10 Things I Love About Rob Zombie’s Halloween


I’m shocked that Rob Zombie’s Halloween 2 didn’t fare too well at the box office this past weekend. Are people still skeptical about this beloved horror franchise being in Zombie’s demonic hands? I figured they would’ve gotten over that by now. Or is it just that moviegoers would rather watch crappy, uninspired retreads? If you saw Halloween 2 this weekend here’s my question to you: Would you have been more satisfied by a run of the mill Halloween film on par with every installment released from ’88 – ’02?

Zombie’s Halloween 2 didn’t live up to my expectations as a Halloween film nor as a Rob Zombie film. The film was well made, but the atmospheric tension and creepiness that the 1978 original had in abundance seemed to be tossed aside. Even Zombie’s first Halloween outing retained some of that mood. Halloween 2 didn’t even feature John Carpenter’s Halloween theme music until the end. This sequel served as an excellent follow up to Zombie’s Halloween reimagining, but not for the franchise as a whole.

In contrast to 2009’s Friday the 13th reboot, Zombie’s Halloween 2 seems to grant Michael Myers freedom to grow, whereas Jason Voorhees remains basically the same. Is that what we want? One dimensional horror icons? We want them to be what we expect them to be, nothing more, nothing less. They should kill, they should be scary, and they need to maintain a consistent look. In Halloween 2, that Shatner mask started to look like someone actually SHAT on it. Like in Nolan’s Batman Begins and The Dark Knight, every facet of the film is based in reality to help refresh Batman’s story and supply the franchise with endurance to last far into the future. Clearly, Michael Myer’s mask wouldn’t have stayed pearly white with all the schmutz he gets all over it. Zombie gave it a valiant effort, and no matter how derided, his vision for the Halloween films served to inject new life into the franchise.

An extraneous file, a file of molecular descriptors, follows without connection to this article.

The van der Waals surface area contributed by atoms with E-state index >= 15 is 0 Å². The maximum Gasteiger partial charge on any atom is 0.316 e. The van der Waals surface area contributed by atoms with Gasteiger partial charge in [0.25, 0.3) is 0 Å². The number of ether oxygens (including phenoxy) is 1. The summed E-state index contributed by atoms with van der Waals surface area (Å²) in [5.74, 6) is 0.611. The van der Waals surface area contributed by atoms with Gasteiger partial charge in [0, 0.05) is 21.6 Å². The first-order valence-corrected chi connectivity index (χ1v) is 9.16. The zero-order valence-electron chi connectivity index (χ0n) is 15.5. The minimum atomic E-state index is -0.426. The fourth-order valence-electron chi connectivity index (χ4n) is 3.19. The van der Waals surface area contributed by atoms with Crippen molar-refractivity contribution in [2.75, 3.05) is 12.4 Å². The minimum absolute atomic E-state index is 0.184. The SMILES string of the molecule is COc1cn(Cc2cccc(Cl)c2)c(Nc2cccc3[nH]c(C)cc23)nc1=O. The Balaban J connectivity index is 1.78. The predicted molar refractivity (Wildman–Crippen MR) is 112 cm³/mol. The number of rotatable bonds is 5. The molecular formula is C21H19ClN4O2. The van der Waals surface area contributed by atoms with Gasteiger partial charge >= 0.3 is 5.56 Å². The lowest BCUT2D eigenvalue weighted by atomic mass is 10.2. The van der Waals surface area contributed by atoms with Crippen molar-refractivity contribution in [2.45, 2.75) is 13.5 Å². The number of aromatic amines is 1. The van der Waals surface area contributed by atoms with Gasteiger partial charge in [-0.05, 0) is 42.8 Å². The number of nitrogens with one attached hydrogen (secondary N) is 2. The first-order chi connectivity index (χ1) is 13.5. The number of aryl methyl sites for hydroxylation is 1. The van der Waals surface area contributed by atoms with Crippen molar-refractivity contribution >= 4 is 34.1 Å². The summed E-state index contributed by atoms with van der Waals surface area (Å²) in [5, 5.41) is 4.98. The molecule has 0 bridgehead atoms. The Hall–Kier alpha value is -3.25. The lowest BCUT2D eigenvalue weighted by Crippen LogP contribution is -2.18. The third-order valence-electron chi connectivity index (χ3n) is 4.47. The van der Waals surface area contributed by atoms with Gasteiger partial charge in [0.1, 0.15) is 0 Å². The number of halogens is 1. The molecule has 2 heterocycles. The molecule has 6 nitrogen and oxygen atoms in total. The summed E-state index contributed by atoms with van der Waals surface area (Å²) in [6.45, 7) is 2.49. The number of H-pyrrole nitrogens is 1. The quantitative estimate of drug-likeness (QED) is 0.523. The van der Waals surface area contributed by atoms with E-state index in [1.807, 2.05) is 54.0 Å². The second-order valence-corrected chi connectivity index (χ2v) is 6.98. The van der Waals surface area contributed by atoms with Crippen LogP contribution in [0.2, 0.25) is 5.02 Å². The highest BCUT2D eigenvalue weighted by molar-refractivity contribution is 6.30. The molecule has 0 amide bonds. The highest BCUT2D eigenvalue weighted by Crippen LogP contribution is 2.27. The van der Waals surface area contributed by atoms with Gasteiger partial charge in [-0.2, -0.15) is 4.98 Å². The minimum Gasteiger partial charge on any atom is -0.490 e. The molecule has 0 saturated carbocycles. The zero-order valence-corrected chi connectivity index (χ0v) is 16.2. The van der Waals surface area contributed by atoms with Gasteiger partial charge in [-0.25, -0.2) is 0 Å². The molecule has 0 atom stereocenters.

To bring the greatness of Zombie’s first Halloween into focus, here’s a list of what made it so frigging cool.

10. Sherri Moon is ridiculously hot.

9. The opening scene blasts KISS’ “God of Thunder,” aside from the usual KISS songs, this underrated track hasn’t appeared in many films at all. Zombie deserves credit for having the balls to showcase it in his movie, which means he’s not embarrassed about being a KISS fan. White Zombie covered the song for an EP and on the VH1 Rock Honors Rob Zombie sang lead vocals on the track while joined by a supergroup including Ace Frehley, Slash, Tommy Lee, Scott Iian, and Gilby Clarke. Even young Michael Myers is wearing a KISS Destroyer t-shirt.


The KISS t-shirt is a sign of the times and it adds to the macabre tone. One of the underlying themes of the film involves Michael Myers’ reliance on masks to cover up his tortured soul, so it’s appropriate to make reference to KISS’ ghastly faces.

8. It’s clear that Malcolm McDowell was a fine choice for Loomis. McDowell puts a very different and interesting spin on the character. F-cking Shirtuckers!